Stone ink

Well, the actual drawing part of this is finished- I'm just down to the mind numbing, overly tedious job of applying the tones.

I hate the computer process with any sort of art. To me, it's the least interesting part. I tend to speed through it as fast as I can because I hate it so much. I also hate that I'm in the decline of real, physical illustration.

Nowadays, it seems like nearly everyone does almost everything digitally- penciling, painting, line work, inking... everything. And it's funny to me, because the best looking digital stuff imitates a 'real life' process. Like, something looks good because it looks like it was made with pastel, or oil, or chalk, but was all digitally rendered.

I do appreciate the irony in using a computer, photoshop and a tablet (and whatever else electronic eccentricities- which combined could literally cost thousands) to imitate a $3 box of pastels.

But anyway, it’s frustrating to have to use a computer to imitate what was a real, physical thing*. I hate that I have to use a computer to tone drawings, because I’d love to have an actual, completed physical drawing, but there’s no way around it. They don’t exist anymore and I have to use the fake kind. Well, it still exists, but not for real, actual professional work. A couple Japanese companies make, like, a super expensive version for yuppie hobbyists to buy, but for an American comic book, or any real life application, they’re ridiculous. A $8-$12 sheet is almost half the size of a sheet of typing paper. It’d cost $30-$50 per page to actually use that.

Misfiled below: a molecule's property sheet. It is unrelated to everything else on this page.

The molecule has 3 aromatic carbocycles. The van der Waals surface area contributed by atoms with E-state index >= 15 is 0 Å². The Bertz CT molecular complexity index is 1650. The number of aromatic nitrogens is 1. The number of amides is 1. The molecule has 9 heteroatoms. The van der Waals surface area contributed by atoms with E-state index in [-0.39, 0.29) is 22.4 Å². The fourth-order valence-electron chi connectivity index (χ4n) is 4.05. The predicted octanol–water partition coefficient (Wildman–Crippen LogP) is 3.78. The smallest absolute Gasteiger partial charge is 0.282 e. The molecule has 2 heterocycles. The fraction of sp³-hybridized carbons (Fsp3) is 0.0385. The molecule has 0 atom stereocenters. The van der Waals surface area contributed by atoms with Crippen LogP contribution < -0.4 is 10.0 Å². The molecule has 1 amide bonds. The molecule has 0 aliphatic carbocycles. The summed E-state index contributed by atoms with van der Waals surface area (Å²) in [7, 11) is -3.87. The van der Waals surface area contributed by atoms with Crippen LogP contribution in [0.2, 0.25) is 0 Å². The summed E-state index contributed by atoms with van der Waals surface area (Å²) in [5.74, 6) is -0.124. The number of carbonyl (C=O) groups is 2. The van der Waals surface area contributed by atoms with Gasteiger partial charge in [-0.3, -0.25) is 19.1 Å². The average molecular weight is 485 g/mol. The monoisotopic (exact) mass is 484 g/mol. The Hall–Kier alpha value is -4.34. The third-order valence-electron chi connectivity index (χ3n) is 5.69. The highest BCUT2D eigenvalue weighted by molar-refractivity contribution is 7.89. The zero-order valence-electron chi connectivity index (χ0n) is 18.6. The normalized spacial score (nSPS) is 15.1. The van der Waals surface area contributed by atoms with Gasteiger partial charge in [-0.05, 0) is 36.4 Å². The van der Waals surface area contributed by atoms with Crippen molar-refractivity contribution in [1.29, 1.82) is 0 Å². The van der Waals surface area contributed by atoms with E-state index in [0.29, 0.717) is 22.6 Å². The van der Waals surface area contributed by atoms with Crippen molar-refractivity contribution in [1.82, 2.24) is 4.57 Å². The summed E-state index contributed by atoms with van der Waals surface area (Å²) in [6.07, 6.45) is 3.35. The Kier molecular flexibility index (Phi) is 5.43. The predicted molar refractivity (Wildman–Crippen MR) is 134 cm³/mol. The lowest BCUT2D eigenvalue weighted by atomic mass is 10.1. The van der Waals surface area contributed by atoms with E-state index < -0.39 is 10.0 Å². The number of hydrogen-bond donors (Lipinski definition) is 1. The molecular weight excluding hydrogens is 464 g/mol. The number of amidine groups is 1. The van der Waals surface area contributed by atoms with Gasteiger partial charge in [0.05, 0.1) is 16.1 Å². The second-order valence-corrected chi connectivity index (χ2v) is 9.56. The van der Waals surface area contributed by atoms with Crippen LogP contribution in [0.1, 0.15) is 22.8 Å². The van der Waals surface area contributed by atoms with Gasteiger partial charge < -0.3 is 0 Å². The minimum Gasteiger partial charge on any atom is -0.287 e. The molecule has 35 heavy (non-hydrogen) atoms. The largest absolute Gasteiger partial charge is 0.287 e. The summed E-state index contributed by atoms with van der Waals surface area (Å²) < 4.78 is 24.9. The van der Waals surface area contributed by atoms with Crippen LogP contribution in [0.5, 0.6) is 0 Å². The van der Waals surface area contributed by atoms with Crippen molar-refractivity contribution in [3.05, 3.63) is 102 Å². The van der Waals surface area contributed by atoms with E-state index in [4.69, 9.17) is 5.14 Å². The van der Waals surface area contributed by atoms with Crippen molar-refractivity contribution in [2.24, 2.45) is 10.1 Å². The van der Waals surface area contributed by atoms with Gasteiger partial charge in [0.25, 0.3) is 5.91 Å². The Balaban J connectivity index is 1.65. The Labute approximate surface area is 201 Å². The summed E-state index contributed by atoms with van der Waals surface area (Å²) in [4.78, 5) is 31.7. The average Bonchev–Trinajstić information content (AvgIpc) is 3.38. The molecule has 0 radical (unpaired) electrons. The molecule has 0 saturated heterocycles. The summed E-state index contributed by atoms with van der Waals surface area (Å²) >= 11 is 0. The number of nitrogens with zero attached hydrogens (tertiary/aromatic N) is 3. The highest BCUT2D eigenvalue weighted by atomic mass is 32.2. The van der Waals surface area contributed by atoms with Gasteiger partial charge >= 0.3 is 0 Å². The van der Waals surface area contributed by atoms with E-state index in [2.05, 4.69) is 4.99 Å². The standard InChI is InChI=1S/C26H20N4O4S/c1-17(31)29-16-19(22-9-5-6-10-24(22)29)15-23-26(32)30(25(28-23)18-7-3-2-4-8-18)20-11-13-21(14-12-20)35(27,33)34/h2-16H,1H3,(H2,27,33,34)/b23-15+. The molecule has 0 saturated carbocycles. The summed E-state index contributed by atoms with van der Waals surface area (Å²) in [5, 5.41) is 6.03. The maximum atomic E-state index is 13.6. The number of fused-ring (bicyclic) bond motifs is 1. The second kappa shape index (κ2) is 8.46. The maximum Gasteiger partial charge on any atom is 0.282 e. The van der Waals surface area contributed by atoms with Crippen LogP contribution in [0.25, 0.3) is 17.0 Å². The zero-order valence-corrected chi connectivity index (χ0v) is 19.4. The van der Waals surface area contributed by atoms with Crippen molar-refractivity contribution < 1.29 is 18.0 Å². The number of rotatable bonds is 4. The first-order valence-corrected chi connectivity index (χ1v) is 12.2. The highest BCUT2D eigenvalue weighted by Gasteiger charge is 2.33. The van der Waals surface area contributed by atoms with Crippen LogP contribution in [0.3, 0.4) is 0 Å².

Also, apparently, a GIANT pet peeve of mine is when someone doesn’t (who should) know or understand what halftones are. Example- Staci and I were at a show in Ohio, I think, and there was someone young college kid who was acting like a know-it-all and making a real ass of himself (he kept talking about his really crappy Warhol knockoff of a halftoned Marlyn Monroe photograph and about being such a great graphic designer), kept calling it ‘pixelation’ to anyone that would listen to him. I just wanted to beat him in the face with a history book. Or, ask him what kind of computers they used in the early 1900’s to get that neat pixelation on their drawings.

And I would LOVE to get hold of some of this stuff-

They sold this chemically treated paper in bundles along with two bottles of clear ink. You'd draw on the paper like normal, then, when one of the inks was brushed on, one set of lines appeared, and a second set of lines with the other ink.

Eastman and Laird used it for the original turtle comics. Some people, who still have some squirreled away, still use it, but they stopped making it and selling it a while ago.

It’s just frustrating that to get these looks, you have to imitate this stuff, instead of just using it. I mean, could you imagine being an oil painter, but they stopped making oil paints 15 years ago? Because that’s kind of what it feels like.

*for those who don’t know, halftones, until fairly recently, had absolutely nothing to do with computers. Tones were sold in sheets that were rubbed onto the physical drawing.

Second and third illustrations by Sean Phillips and Eastman/Laird, respectively.